A joint investigation by a London-based multidisciplinary research group and a Palestinian rights group has uncovered further evidence that refutes Israel’s account that the killing of veteran Al Jazeera journalist Shireen Abu Akleh was a mistake.
Forensic Architecture and Al-Haq said that Abu Akleh’s killing was deliberate.
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Abu Akleh, who was with Al Jazeera for 25 years and known as the “voice of Palestine”, was shot in the head and killed by Israeli forces on May 11 while she was covering an army raid in the Jenin refugee camp in the occupied West Bank.
The probe examined the Israeli sniper’s precise angle of fire, and concluded that the sniper was able to clearly tell that there were journalists in the area. It also ruled out the possibility of confrontations between Israeli forces and Palestinians in Jenin at the time of the attack.
According to the investigation, for which Al Jazeera provided material, the Israeli sniper shot for two minutes, and deliberately targeted those who tried to rescue Abu Akleh.
The sniper shot three times, releasing six bullets the first time, then after eight seconds, seven more. One of these bullets was the one that killed Abu Akleh, hitting her just under her helmet.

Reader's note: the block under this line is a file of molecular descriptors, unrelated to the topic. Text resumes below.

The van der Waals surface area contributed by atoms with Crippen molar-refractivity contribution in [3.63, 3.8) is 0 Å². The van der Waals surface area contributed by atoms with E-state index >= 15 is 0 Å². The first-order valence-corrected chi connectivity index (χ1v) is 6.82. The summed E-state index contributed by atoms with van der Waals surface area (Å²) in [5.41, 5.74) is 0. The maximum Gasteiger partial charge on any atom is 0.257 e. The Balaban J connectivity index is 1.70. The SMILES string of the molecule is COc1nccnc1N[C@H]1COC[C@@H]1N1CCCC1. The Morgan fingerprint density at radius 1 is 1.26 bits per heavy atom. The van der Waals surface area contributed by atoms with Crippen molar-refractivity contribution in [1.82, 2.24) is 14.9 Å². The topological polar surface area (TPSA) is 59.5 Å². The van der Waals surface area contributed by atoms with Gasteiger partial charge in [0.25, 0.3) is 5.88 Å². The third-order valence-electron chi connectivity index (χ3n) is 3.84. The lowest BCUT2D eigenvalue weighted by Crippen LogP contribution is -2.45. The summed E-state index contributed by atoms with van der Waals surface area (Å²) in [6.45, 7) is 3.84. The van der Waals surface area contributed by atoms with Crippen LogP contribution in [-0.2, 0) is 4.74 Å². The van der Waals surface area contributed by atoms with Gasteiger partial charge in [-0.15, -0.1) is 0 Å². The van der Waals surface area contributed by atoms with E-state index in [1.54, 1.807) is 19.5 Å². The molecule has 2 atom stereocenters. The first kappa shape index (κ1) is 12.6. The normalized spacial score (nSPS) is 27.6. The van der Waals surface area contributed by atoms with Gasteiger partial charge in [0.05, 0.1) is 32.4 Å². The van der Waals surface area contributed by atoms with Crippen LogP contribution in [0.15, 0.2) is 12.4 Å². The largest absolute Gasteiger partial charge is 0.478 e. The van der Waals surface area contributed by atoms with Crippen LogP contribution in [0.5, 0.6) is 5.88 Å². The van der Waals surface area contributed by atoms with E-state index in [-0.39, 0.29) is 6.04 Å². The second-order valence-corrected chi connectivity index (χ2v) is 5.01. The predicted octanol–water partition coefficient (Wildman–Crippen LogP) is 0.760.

Two minutes later, the sniper shot three more bullets, to stop efforts to rescue her.
The findings come on the same day that Abu Akleh’s family formally submitted an official complaint to the International Criminal Court (ICC), demanding justice for her killing.
Her brother Anton said the family would do whatever it takes to ensure accountability for her killing.
“Like we said before, and like other reports said previously, there were more than 16 shots fired towards Shireen and the media and her colleagues who were standing in that ally,” he told Al Jazeera. “They even targeted the person who was trying to pull her into safety after she was shot down.”
The complaint is supported by the Palestinian Press Syndicate and the International Federation of Journalists (IFJ).
Earlier this month, Israel said that there was a “high possibility” that its forces had killed Abu Akleh, but said it would not be launching a criminal investigation.
Multiple investigations carried out by the United Nations, Israeli and Palestinian human rights organisations, and leading news outlets have concluded that Abu Akleh was killed by an Israeli soldier.